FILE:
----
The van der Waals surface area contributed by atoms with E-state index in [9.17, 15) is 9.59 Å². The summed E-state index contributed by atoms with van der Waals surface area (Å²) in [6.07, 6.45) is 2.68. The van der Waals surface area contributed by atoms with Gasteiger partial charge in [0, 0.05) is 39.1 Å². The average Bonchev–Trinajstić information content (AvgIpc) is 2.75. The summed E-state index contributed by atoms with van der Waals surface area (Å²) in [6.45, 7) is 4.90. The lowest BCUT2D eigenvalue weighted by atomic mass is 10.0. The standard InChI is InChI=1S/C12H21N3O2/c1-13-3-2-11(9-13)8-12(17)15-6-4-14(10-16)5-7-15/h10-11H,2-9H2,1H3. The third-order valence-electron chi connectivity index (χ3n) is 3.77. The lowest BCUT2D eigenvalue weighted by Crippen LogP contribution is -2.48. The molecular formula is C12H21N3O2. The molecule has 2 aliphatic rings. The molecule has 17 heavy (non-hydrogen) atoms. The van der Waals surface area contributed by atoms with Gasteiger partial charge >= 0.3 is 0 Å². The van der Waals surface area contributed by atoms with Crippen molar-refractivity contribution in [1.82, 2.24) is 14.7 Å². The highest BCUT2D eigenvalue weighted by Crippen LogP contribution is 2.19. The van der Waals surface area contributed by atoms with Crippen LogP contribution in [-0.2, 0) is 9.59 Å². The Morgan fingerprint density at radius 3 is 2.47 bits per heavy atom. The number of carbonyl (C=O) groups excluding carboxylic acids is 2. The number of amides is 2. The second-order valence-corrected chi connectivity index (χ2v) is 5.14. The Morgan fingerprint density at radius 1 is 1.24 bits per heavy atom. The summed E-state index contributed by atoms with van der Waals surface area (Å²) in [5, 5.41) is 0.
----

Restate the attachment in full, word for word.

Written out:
The van der Waals surface area contributed by atoms with E-state index in [9.17, 15) is 9.59 Å². The summed E-state index contributed by atoms with van der Waals surface area (Å²) in [6.07, 6.45) is 2.68. The van der Waals surface area contributed by atoms with Gasteiger partial charge in [0, 0.05) is 39.1 Å². The average Bonchev–Trinajstić information content (AvgIpc) is 2.75. The summed E-state index contributed by atoms with van der Waals surface area (Å²) in [6.45, 7) is 4.90. The lowest BCUT2D eigenvalue weighted by atomic mass is 10.0. The standard InChI is InChI=1S/C12H21N3O2/c1-13-3-2-11(9-13)8-12(17)15-6-4-14(10-16)5-7-15/h10-11H,2-9H2,1H3. The third-order valence-electron chi connectivity index (χ3n) is 3.77. The lowest BCUT2D eigenvalue weighted by Crippen LogP contribution is -2.48. The molecular formula is C12H21N3O2. The molecule has 2 aliphatic rings. The molecule has 17 heavy (non-hydrogen) atoms. The van der Waals surface area contributed by atoms with Gasteiger partial charge >= 0.3 is 0 Å². The van der Waals surface area contributed by atoms with Crippen molar-refractivity contribution in [1.82, 2.24) is 14.7 Å². The highest BCUT2D eigenvalue weighted by Crippen LogP contribution is 2.19. The van der Waals surface area contributed by atoms with Crippen LogP contribution in [-0.2, 0) is 9.59 Å². The Morgan fingerprint density at radius 3 is 2.47 bits per heavy atom. The number of carbonyl (C=O) groups excluding carboxylic acids is 2. The number of amides is 2. The second-order valence-corrected chi connectivity index (χ2v) is 5.14. The Morgan fingerprint density at radius 1 is 1.24 bits per heavy atom. The summed E-state index contributed by atoms with van der Waals surface area (Å²) in [5, 5.41) is 0.